The Connecticut Education Network (CEN) delivers reliable, high-speed Internet access, data transport, and value added services to its members throughout Connecticut. CEN operates as a connected community to provide fundamental broadband infrastructure for students, researchers, faculty and citizens to use.
CEN delivers access to technologies that schools and libraries would not be able to afford on their own. This investment is supported by the State of Connecticut, private schools, non-profit organizations and institutions of higher education committed to the overall improvement and equity in education. CEN also supports “open access” use of the network, enabling connections in areas of the state where it traditionally has been expensive to obtain high-speed Internet.
CEN Director Scott Taylor on why being a member of The Quilt is beneficial to its members explains that “Quilt membership allows CEN to leverage our network and community of peers in order to provide services that we would be unable to offer on our own.”
In this instance, CEN currently is assisting the Connecticut Center for Advanced Technology (CCAT) reach the Jessie Ball duPont Center in Jacksonville, Fla. with the help of Quilt member Florida LambdaRail. The $21 million center, slated to open in April, will serve as headquarters for more than 10 non-profit organizations as well as the Jessie Ball duPont Fund. “This work is establishing CEN and Connecticut as leaders in providing IT services to non-profit and educational organizations,” Taylor said.
CCAT President and CEO Elliot Ginsberg specifies that through a partnership with CEN they have been able to provide reliable, cost-effective and secure IT services such as infrastructure, virtual desktops, educational web content delivery, streaming video and VoIP to schools, libraries, nonprofits and municipalities across the state. “In today’s digital world”, Ginsberg continues, “providing IT services of this caliber through CEN is vital to advancing educational achievement and sustaining Connecticut’s economic growth, and CCAT is expanding the use of CEN beyond Connecticut in new ways just like at the DuPont Center.”
Another example of such an external partnership was CEN’s connection with Quilt member OSHEAN, so Yale University could access Navisite. They have also helped the Jackson Laboratory for Genomic Medicine reach their Maine headquarters by leveraging membership with the Northeast Research and Education Network (NEREN) and the NEREN optical network as well as their partners from another Quilt member, Networkmaine.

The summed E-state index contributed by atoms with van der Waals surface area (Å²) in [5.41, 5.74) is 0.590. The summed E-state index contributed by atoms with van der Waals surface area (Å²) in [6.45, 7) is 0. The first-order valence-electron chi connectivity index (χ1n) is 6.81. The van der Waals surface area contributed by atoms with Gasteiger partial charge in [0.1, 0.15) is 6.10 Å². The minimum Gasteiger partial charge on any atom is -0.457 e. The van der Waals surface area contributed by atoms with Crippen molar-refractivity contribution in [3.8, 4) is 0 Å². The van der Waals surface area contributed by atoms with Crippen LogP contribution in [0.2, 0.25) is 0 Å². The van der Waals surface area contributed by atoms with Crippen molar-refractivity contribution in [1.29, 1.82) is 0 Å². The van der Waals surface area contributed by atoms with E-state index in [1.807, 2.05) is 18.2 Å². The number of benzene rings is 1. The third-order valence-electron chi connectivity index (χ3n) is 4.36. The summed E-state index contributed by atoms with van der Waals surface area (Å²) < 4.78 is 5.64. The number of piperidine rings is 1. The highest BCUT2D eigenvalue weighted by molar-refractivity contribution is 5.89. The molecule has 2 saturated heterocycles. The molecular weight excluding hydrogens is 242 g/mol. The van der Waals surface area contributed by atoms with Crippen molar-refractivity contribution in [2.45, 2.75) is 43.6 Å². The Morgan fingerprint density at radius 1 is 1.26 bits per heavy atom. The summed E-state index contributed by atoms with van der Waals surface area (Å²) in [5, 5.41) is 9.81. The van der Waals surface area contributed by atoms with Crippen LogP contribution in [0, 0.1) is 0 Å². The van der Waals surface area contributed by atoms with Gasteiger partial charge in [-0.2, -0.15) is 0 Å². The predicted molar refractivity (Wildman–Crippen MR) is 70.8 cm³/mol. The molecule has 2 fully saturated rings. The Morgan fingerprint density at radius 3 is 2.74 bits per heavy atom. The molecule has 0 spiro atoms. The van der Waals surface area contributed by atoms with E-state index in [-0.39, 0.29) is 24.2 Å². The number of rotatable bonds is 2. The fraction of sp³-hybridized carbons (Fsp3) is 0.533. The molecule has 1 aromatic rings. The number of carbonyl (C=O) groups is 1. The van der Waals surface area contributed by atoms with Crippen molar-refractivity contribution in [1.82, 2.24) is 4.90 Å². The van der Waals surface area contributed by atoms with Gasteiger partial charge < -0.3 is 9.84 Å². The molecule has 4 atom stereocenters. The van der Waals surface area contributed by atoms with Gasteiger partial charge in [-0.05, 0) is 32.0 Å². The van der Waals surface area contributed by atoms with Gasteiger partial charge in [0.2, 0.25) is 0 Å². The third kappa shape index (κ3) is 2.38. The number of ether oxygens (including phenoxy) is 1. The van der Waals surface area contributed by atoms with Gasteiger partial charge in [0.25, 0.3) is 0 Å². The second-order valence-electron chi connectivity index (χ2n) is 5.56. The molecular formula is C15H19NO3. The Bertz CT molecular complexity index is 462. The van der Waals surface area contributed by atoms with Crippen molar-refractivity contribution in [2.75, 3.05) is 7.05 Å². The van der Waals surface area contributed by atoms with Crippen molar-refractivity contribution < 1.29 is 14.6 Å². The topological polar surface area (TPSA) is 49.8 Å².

“It is from participating with these types of collaborations via The Quilt over the past 18 months that has allowed us to continually leverage the network in innovative ways,” Taylor said.
Over the past 15 years, with strategic investments in network infrastructure, management and operations upgrades, CEN has had many achievements. For example, CEN now provides a 100G Layer 2/Layer 3 fiber connection via the Internet2 network backbone to researchers at the University of Connecticut (UConn). This connection capability benefits UConn’s research community by facilitating high-performance, data-intensive research collaboration and exchanges among peers at both national and international institutions. Other examples include multiple 10G connections with Jackson Labs, a 100G backbone between Connecticut and Cambridge, access to premier R&E network operations support 24x7x365 through Indiana University, a highly-redundant meshed fiber backbone with 20 optical nodes, bandwidth capacity to support K-12 and library bandwidth utilization of more than 20G, multiple partnerships with content distribution networks such as Akamai, and providing cost-effective capacity for 400 gigabits of peering connectivity and network management for member institutions.
The future for CEN looks very bright and full of exciting opportunities.